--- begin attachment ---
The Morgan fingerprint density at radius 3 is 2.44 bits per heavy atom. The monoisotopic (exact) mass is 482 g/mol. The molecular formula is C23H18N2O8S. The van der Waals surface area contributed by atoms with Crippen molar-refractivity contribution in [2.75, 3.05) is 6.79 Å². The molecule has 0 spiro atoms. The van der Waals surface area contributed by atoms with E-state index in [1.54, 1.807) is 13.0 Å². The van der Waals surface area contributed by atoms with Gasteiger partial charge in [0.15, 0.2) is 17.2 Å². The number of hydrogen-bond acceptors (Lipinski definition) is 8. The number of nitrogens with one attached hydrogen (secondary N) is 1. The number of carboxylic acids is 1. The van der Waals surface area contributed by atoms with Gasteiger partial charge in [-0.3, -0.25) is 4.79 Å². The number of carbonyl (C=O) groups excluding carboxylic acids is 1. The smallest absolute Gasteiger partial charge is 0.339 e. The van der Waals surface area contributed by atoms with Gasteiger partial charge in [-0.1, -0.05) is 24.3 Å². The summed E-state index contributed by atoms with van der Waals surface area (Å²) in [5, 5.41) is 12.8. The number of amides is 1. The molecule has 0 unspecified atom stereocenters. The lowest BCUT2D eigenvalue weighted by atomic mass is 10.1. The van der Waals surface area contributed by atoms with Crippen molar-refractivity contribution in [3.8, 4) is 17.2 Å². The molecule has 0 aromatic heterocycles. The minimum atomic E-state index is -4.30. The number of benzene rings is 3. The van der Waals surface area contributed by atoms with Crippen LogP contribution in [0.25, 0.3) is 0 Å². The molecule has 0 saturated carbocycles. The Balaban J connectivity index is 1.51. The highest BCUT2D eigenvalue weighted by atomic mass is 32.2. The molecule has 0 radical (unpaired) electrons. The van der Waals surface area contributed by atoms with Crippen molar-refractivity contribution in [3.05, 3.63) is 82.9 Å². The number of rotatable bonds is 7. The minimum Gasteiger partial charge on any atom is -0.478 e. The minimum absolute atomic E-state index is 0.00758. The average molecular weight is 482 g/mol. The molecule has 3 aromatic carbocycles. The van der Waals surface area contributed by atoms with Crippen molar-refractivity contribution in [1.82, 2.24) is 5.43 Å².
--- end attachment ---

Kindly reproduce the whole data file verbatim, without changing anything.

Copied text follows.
The Morgan fingerprint density at radius 3 is 2.44 bits per heavy atom. The monoisotopic (exact) mass is 482 g/mol. The molecular formula is C23H18N2O8S. The van der Waals surface area contributed by atoms with Crippen molar-refractivity contribution in [2.75, 3.05) is 6.79 Å². The molecule has 0 spiro atoms. The van der Waals surface area contributed by atoms with E-state index in [1.54, 1.807) is 13.0 Å². The van der Waals surface area contributed by atoms with Gasteiger partial charge in [0.15, 0.2) is 17.2 Å². The number of hydrogen-bond acceptors (Lipinski definition) is 8. The number of nitrogens with one attached hydrogen (secondary N) is 1. The number of carboxylic acids is 1. The van der Waals surface area contributed by atoms with Gasteiger partial charge in [-0.3, -0.25) is 4.79 Å². The number of carbonyl (C=O) groups excluding carboxylic acids is 1. The smallest absolute Gasteiger partial charge is 0.339 e. The van der Waals surface area contributed by atoms with Gasteiger partial charge in [-0.1, -0.05) is 24.3 Å². The summed E-state index contributed by atoms with van der Waals surface area (Å²) in [5, 5.41) is 12.8. The number of amides is 1. The molecule has 0 unspecified atom stereocenters. The lowest BCUT2D eigenvalue weighted by atomic mass is 10.1. The van der Waals surface area contributed by atoms with Crippen molar-refractivity contribution in [3.8, 4) is 17.2 Å². The molecule has 0 aromatic heterocycles. The minimum atomic E-state index is -4.30. The number of benzene rings is 3. The van der Waals surface area contributed by atoms with Crippen LogP contribution in [0.25, 0.3) is 0 Å². The molecule has 0 saturated carbocycles. The Balaban J connectivity index is 1.51. The highest BCUT2D eigenvalue weighted by atomic mass is 32.2. The molecule has 0 radical (unpaired) electrons. The van der Waals surface area contributed by atoms with Crippen molar-refractivity contribution in [3.05, 3.63) is 82.9 Å². The number of rotatable bonds is 7. The minimum Gasteiger partial charge on any atom is -0.478 e. The minimum absolute atomic E-state index is 0.00758. The average molecular weight is 482 g/mol. The molecule has 3 aromatic carbocycles. The van der Waals surface area contributed by atoms with Crippen molar-refractivity contribution in [1.82, 2.24) is 5.43 Å².